Pesticides in your peaches: Chicago Tribune

Steve - for those who snickered over the media lambasting organic foods for not being more nutritive than conventional in one study, will you snicker about this? This is the main reason most of choose organic.

As we munch into the fragrant core of peach season, shoppers face an array of choices for the same fuzzy fruit but little guidance on which type to pick. Expensive organic? Pricey farmers market? Cheap peaches from the grocery store?

Cost is certainly important. But there are essential numbers that go beyond the price tag of a peach, or any other item from the produce aisle.

Which contain the highest levels of pesticides?

Preliminary 2008 U.S. Department of Agriculture tests obtained by the Chicago Tribune show that more than 50 pesticide compounds showed up on domestic and imported peaches headed for U.S. stores. Five of the compounds exceeded the limits set by the Environmental Protection Agency, and six of the pesticide compounds present are not approved for use on peaches in the United States.

These are the types of findings that have landed peaches on one environmental group's "Dirty Dozen" list -- 12 fruits and vegetables that retain the highest levels of pesticide residues -- and give many consumers pause as they shop grocery aisles. It seems that peaches' delicate constitutions, fuzzy skins and susceptibility to mold and pests cause them to both need and retain pesticides at impressive rates.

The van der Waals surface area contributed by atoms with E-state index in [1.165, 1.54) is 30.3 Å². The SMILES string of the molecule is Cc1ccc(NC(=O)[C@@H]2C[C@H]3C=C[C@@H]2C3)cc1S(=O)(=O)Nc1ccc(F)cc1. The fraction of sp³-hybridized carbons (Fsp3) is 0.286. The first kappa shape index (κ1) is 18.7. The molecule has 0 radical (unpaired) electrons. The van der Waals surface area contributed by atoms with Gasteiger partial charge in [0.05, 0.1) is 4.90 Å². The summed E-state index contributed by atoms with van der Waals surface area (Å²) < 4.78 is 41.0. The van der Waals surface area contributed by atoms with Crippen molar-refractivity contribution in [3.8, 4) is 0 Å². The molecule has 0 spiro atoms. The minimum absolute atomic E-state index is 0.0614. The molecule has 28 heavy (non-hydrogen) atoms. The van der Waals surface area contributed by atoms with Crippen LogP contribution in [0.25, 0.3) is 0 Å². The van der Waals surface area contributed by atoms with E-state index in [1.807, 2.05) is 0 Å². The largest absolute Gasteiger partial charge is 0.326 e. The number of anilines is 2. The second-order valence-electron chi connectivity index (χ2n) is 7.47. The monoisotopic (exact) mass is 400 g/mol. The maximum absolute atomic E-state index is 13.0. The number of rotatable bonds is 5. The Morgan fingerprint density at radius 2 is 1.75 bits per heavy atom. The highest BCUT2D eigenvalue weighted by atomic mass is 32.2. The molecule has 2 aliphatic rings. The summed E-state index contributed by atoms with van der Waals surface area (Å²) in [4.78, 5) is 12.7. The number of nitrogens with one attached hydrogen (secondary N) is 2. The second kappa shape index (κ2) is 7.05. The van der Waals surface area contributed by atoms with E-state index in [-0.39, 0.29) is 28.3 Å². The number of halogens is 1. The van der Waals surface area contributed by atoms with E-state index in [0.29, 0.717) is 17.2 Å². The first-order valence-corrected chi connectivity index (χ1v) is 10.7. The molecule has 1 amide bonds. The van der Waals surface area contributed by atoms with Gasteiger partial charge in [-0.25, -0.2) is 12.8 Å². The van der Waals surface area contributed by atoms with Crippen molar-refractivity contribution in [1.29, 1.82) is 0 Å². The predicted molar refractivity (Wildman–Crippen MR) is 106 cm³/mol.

Although most pesticides in peaches were found at levels well below EPA tolerances, some scientists and activists remain concerned about even low-level exposure, especially to pregnant women and children. They point to studies, for example, that show cognitive impairment in rats after dietary exposure to chlorpyfiros, a pesticide that showed up in 17 percent of conventional peaches tested by the USDA.

For assurance, some shoppers turn to farmers markets, which don't guarantee reduced pesticide use but do allow shoppers to discuss pesticide practices with the farmer. Organic, meanwhile, does come with the expectation that the fruit will be free of synthetic pesticides. Yet no government agency ever tested that promise until this year -- and so far those tests have been limited to lettuce, with no published results.